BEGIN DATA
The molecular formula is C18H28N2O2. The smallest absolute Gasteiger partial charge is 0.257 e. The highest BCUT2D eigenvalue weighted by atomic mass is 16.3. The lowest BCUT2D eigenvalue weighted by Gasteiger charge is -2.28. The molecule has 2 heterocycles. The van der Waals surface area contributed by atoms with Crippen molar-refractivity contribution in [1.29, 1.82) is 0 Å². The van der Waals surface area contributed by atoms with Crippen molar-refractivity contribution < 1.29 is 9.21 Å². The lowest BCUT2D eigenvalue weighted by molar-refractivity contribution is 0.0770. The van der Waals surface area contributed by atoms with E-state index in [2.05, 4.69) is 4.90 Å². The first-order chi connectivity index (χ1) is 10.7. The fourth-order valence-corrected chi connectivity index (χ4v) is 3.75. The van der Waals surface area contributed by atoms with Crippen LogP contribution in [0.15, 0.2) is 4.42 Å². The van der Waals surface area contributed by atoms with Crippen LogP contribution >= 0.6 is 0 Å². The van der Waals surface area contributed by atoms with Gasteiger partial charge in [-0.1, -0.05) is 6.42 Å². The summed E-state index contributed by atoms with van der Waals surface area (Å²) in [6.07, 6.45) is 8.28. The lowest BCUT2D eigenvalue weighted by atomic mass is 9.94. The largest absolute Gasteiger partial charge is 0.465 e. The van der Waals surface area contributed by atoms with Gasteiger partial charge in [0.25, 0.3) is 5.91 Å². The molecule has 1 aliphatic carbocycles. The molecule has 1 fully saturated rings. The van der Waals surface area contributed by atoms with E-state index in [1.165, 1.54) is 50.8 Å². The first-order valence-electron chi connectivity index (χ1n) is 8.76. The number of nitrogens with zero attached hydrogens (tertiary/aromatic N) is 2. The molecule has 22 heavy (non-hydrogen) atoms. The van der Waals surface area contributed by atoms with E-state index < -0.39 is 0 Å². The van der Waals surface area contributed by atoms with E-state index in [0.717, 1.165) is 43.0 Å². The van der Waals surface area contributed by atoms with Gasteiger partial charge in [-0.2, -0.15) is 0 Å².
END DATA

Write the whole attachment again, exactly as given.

The molecular formula is C18H28N2O2. The smallest absolute Gasteiger partial charge is 0.257 e. The highest BCUT2D eigenvalue weighted by atomic mass is 16.3. The lowest BCUT2D eigenvalue weighted by Gasteiger charge is -2.28. The molecule has 2 heterocycles. The van der Waals surface area contributed by atoms with Crippen molar-refractivity contribution in [1.29, 1.82) is 0 Å². The van der Waals surface area contributed by atoms with Crippen molar-refractivity contribution < 1.29 is 9.21 Å². The lowest BCUT2D eigenvalue weighted by molar-refractivity contribution is 0.0770. The van der Waals surface area contributed by atoms with E-state index in [2.05, 4.69) is 4.90 Å². The first-order chi connectivity index (χ1) is 10.7. The fourth-order valence-corrected chi connectivity index (χ4v) is 3.75. The van der Waals surface area contributed by atoms with Crippen LogP contribution in [0.15, 0.2) is 4.42 Å². The van der Waals surface area contributed by atoms with Crippen LogP contribution >= 0.6 is 0 Å². The van der Waals surface area contributed by atoms with Gasteiger partial charge in [-0.1, -0.05) is 6.42 Å². The summed E-state index contributed by atoms with van der Waals surface area (Å²) in [6.07, 6.45) is 8.28. The lowest BCUT2D eigenvalue weighted by atomic mass is 9.94. The largest absolute Gasteiger partial charge is 0.465 e. The van der Waals surface area contributed by atoms with Gasteiger partial charge in [0.25, 0.3) is 5.91 Å². The molecule has 1 aliphatic carbocycles. The molecule has 1 fully saturated rings. The van der Waals surface area contributed by atoms with E-state index in [1.165, 1.54) is 50.8 Å². The first-order valence-electron chi connectivity index (χ1n) is 8.76. The number of nitrogens with zero attached hydrogens (tertiary/aromatic N) is 2. The molecule has 22 heavy (non-hydrogen) atoms. The van der Waals surface area contributed by atoms with E-state index < -0.39 is 0 Å². The van der Waals surface area contributed by atoms with E-state index in [0.717, 1.165) is 43.0 Å². The van der Waals surface area contributed by atoms with Gasteiger partial charge in [-0.2, -0.15) is 0 Å².